Patricia Dixon entered (he clubhouse still glowing from her well-played round. “Congratulations again on thai eagle!” exclaimed one of the men who had played with her. Within earshot was an older man seated at another table. Tilting his head back, he looked down his nose at Patricia. “Oh, which hole?” he asked. “One,” she replied. He nodded with recognition-apar-5, about 443 yards from the red tees. “And what did you hit for your third shot?” A fraction of a second passed. She understood his condescending meaning-a woman couldn’t possibly land a ball on a par-5 green in two, not even from the red tees. She turned to answer. With a level gaze, she drew out the syllables, “A put-ter.” The man retreated in silence. The other-men guffawed, the heartiness of their laughter contagious.
Building the trust that makes a Business relationship takes time. And many in business have found that the average four-hour round of golf affords plenty of opportunity to entertain clients, strengthen business relationships, establish esprit de corps among business associates, make new business contacts-and have fun doing it.
In a recent survey, one male executive out of eight considered golf to be more important than sex. Corporations regard employees who play golf as networking assets and reward them with company-sponsored tournaments, club memberships, resort vacations and other golf-relat-ed perks. This phenomenon-as well as the fact that a good amount of business gets done on the fairways-has not been lost on today’s ambitious female executive.
Women in golf have lagged behind women in the boardroom, but their numbers are quickly catching up. Close to 40 percent of all new golfers are women. And women executives in particular are Mocking to the sport, Half of all adult women golfers hold college degrees and occupy managerial, professional and administrative positions.
Who is the executive woman golfer? According to statistics compiled by the Businesswomen’s Golf Council, she is 43 years old and has a household income of $90,000 per year or more, $42,000 more per year than the average female golfer. She took up the game at about age 37 and has honed her game to a handicap of 26, only 10 strokes more per round than the average male player.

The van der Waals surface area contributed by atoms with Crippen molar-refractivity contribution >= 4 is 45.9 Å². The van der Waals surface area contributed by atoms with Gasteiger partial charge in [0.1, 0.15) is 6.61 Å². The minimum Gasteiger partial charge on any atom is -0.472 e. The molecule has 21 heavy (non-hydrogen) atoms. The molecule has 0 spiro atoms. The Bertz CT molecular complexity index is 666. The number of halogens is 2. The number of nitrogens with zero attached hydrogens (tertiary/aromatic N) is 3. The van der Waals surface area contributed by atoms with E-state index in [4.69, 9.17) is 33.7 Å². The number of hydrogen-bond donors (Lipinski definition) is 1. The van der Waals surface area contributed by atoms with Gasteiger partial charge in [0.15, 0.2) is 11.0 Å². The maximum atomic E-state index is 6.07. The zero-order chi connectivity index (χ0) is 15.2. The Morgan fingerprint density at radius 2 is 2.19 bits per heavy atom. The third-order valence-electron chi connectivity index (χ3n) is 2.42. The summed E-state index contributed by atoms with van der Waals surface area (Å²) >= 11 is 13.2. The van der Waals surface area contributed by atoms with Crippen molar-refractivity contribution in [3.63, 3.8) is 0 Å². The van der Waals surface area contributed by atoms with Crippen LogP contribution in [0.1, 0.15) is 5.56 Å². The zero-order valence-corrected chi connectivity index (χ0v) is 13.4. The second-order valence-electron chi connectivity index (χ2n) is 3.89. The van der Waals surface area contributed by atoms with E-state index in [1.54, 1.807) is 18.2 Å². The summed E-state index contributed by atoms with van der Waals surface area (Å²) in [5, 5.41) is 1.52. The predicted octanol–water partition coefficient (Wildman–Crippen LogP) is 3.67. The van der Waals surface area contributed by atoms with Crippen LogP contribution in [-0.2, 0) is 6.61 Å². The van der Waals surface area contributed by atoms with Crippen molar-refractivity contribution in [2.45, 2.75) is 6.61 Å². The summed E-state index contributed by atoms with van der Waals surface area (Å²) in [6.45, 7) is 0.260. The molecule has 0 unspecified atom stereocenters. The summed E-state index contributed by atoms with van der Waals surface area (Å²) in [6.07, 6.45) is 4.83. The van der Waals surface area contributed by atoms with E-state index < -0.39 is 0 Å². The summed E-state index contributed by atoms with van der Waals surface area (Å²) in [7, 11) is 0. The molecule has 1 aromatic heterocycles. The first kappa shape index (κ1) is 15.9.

But executive women golfers face an even bigger handicap-old-fashioned attitudes about this male-dominated game that can be inhospitable to women. The variety of hazards faced by executive women golfers ranges from being fitted incorrectly for equipment to having limited access to tee times.
BARBARA PUETT, AUTHOR OF GOLF ETI-quette, owner and director of Barbara Puett Golf Schools at Lake Austin, and a former student of the late Harvey Penick, relates, “I was teaching a new student the other day, a woman of about 5 feet, 10 inches who I knew to be a crack tennis player. She came in with brand-new clubs and then could not hit the ball. I knew immediately what was wrong….She had been fitted in women”s clubs that were about an inch and a half too short. She had been told that she needed shorter clubs because she was new to the game! I asked her, ’When you were new to tennis, did they cut off your racquet?’ These were golf professionals that did this. What were they thinking?”
Patricia Dixon, owner of Empowered Women’s Golf, agrees. Her business gives women a place of their own to shop for golf clothing and equipment.
“At our store, we educate our customers instead of telling them what they ought to do,” she says. “We offer a practice area where the customer can see for herself which clubs feel the best to her. If she is a beginner, we show her how to swing a club. We put tape on each club and look at where the ball is being struck most often, and we carefully consider her athletic ability and enthusiasm,” says Dixon.
Puett adds, “Women are joining the sport in record numbers, but they are also dropping out quickly. Equipment that doesn’t fit properly will naturally make it much more difficult to strike the ball. Women need to be welcomed into the sport to spend their money there.”
AFTER LEARNING TO PLAY, THEN INVEST-ing in equipment and a golf membership in a private club, many women are surprised to rind they are restricted from playing during some of the most desirable playing times-weekends and holidays.
Under the rules of private clubs, the membership, or the board of directors, can vote on the rules of play-including restricted tee times for women. Offered to women instead are “ladies’ days,” usually Tuesdays or Thursdays before noon, a time during which men are restricted from play.